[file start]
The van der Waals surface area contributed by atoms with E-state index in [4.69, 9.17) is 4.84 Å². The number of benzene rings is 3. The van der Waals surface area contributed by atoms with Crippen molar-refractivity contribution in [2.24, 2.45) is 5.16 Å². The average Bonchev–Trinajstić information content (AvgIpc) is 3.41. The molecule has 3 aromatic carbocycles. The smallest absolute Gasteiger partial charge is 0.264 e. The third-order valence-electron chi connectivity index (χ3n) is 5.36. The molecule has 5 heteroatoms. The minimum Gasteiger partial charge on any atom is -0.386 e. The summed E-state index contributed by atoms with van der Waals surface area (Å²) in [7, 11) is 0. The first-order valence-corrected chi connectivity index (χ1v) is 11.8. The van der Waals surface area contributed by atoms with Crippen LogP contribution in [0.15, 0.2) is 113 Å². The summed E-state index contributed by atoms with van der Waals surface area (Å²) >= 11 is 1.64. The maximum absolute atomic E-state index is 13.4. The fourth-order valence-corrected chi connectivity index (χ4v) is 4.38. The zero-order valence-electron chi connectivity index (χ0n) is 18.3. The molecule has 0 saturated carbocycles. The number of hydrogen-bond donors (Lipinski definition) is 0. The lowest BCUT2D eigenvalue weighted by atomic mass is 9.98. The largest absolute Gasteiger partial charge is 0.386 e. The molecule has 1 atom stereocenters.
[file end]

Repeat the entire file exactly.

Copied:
The van der Waals surface area contributed by atoms with E-state index in [4.69, 9.17) is 4.84 Å². The number of benzene rings is 3. The van der Waals surface area contributed by atoms with Crippen molar-refractivity contribution in [2.24, 2.45) is 5.16 Å². The average Bonchev–Trinajstić information content (AvgIpc) is 3.41. The molecule has 3 aromatic carbocycles. The smallest absolute Gasteiger partial charge is 0.264 e. The third-order valence-electron chi connectivity index (χ3n) is 5.36. The molecule has 5 heteroatoms. The minimum Gasteiger partial charge on any atom is -0.386 e. The summed E-state index contributed by atoms with van der Waals surface area (Å²) in [7, 11) is 0. The first-order valence-corrected chi connectivity index (χ1v) is 11.8. The van der Waals surface area contributed by atoms with Crippen LogP contribution in [0.15, 0.2) is 113 Å². The summed E-state index contributed by atoms with van der Waals surface area (Å²) >= 11 is 1.64. The maximum absolute atomic E-state index is 13.4. The fourth-order valence-corrected chi connectivity index (χ4v) is 4.38. The zero-order valence-electron chi connectivity index (χ0n) is 18.3. The molecule has 0 saturated carbocycles. The number of hydrogen-bond donors (Lipinski definition) is 0. The lowest BCUT2D eigenvalue weighted by atomic mass is 9.98. The largest absolute Gasteiger partial charge is 0.386 e. The molecule has 1 atom stereocenters.